What the Customer Wants

What the Customer Wants

There has been the occasional debate between two schools of thought:

You need to ask the customer what he/she wants; and,

The customer doesn’t know what he/she wants until we show them (remember ol Steve Jobs?)

A bulk of the views I’ve come across so far lie on the side of ‘ask the customer’. However, it isn’t often that you find companies that build sound offerings and experiences that delight customers. And when questioned, a lot of them agree that no one really asked the customer. The huge divide between logical sounding answers on innovation, and contradicting real-life actions.

In fact, it all depends on how much improvement you want.

If you only need an incremental edge over competitors, your company’s efforts too will be similar – marginal targets, marginal budgets, marginal efforts. This might include a superficial but fancy-sounding customer survey, or just a few managers in the meeting room thinking of ways to tweak the existing product. In all, uninspiring intent, uninspiring effort, uninspiring results.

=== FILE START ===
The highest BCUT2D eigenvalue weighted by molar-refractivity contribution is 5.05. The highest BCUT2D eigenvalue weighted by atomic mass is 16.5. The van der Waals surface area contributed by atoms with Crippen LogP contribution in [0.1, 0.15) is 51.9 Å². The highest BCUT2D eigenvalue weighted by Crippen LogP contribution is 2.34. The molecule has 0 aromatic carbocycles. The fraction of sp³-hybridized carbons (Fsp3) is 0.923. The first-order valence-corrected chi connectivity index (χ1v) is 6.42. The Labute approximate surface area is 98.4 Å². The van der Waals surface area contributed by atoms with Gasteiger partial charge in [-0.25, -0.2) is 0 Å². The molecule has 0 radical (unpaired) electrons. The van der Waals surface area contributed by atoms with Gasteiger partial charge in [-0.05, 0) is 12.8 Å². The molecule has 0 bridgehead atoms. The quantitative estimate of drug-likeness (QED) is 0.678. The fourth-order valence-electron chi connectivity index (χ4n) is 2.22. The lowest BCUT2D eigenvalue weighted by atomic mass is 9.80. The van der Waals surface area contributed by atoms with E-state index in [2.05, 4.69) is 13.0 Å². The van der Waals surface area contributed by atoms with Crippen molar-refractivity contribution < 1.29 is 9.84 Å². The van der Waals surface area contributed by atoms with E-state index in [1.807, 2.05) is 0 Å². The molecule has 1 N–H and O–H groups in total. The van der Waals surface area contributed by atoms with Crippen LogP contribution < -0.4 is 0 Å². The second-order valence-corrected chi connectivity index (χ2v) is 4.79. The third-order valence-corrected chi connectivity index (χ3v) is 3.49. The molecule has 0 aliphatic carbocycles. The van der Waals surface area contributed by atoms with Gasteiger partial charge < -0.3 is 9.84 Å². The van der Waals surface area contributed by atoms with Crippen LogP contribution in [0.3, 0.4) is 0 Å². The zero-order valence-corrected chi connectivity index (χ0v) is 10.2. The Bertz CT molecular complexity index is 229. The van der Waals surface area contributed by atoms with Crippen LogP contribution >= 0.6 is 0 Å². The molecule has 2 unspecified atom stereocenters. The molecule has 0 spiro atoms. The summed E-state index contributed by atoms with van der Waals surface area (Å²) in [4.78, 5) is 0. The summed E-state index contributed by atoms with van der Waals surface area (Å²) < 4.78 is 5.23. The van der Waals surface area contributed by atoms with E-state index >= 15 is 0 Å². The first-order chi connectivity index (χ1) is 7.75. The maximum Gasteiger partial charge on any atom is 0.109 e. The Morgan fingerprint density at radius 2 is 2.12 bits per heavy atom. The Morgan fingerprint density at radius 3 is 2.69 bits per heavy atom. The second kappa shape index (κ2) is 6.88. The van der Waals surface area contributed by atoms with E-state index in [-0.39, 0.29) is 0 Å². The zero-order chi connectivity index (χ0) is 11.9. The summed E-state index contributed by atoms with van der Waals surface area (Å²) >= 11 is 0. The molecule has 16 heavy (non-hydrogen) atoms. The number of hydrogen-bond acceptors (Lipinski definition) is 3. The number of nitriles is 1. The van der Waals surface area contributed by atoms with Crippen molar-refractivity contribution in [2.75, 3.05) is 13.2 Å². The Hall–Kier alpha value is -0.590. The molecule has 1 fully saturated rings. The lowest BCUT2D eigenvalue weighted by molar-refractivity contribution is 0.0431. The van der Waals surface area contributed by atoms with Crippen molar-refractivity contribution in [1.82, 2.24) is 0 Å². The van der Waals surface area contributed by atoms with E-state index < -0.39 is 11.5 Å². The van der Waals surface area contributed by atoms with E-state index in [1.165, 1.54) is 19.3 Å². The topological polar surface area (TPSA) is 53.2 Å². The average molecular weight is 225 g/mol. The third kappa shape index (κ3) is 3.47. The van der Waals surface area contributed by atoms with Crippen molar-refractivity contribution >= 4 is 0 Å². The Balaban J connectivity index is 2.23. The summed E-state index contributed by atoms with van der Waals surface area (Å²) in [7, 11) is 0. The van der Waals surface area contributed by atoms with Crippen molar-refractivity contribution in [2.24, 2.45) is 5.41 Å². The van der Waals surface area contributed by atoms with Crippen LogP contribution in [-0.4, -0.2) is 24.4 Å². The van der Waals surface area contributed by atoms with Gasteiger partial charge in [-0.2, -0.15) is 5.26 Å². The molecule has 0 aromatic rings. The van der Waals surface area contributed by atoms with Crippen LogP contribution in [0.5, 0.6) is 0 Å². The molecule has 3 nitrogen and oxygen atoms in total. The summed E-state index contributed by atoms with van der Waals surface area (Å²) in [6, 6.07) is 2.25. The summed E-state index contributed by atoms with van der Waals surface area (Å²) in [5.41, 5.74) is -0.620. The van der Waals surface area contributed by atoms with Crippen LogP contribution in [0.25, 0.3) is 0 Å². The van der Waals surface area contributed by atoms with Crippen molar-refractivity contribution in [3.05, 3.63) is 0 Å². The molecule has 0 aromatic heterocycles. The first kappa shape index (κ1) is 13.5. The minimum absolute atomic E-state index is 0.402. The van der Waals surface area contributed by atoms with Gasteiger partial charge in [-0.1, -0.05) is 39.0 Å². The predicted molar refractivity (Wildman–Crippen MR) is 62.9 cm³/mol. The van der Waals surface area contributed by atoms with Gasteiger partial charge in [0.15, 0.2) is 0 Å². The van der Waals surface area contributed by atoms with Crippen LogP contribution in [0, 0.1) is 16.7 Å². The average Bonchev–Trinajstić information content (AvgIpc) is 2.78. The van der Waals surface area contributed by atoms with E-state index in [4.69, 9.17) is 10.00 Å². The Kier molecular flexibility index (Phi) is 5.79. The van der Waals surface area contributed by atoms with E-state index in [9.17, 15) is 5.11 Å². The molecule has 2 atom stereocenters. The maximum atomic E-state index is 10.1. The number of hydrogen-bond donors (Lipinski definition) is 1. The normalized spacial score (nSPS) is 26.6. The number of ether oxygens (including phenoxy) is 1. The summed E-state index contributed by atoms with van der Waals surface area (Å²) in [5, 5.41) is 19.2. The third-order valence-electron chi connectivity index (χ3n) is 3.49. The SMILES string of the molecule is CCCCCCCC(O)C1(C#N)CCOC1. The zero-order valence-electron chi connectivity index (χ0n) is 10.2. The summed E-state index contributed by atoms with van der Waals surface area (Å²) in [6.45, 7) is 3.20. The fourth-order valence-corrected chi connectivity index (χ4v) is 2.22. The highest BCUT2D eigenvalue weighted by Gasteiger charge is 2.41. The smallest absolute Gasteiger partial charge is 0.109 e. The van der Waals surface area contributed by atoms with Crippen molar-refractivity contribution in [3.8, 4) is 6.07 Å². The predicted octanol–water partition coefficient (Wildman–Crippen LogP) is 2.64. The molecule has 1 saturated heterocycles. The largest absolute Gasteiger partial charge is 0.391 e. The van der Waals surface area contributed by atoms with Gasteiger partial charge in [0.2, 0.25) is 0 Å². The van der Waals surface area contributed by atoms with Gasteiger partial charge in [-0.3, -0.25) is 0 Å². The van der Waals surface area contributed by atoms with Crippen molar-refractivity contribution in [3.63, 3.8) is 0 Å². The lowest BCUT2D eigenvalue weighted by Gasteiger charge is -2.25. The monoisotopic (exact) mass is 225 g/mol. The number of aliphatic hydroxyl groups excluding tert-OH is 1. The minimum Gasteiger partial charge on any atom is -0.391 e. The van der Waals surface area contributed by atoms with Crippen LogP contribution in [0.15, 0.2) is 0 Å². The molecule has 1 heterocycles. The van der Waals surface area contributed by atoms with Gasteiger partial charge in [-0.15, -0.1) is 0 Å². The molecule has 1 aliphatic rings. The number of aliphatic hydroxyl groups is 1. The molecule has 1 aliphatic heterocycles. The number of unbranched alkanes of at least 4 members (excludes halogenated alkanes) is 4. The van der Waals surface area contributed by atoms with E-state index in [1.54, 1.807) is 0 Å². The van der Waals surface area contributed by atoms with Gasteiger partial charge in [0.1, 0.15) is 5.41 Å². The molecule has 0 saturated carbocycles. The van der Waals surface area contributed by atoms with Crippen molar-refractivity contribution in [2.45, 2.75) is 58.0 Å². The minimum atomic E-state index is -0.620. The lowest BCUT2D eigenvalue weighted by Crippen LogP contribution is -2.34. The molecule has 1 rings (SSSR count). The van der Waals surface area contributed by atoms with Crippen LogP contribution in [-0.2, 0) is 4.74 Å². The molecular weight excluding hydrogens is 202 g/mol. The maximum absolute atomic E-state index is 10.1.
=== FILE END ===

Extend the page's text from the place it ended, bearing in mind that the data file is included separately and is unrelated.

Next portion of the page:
However, if what your business needs is a leap in growth, you need radically new offerings. That’s where customer inputs come in. From personal experience, I’ve come to realize that customers themselves often may not know or be able to hint at what might be a final solution going forward. But your interactions with your customers will be the only thing that will spark of that genius idea for an innovative new solution. Nothing else can trigger that. No research reports or internal ‘brainstorming’ can. But it is the customer who will help you get there. And the whole journey isn’t like a surgical missile strike or a silver bullet or an instant mix; but more like clay pottery.

You start with a meaningless mass of possibilities, spin them around, try things, make corrections, keep spinning, more tries, more corrections, till finally you have something wonderful shaping out. Something previously unthought of. Something incredible.

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2 thoughts on “What the Customer Wants

  1. Suggest ideas and estimate changes in profit or growth. Suggest radical ideas and again estimate profit or growth but include potential or envisaged risks. Sort of laying your cards out on the table and the client takes a decision.

    1. Sounds good, Doc J.!! But all that is an effort, and an investment that not too many companies are willing to make.
      All those that do, see the wonders of it almost instantly.

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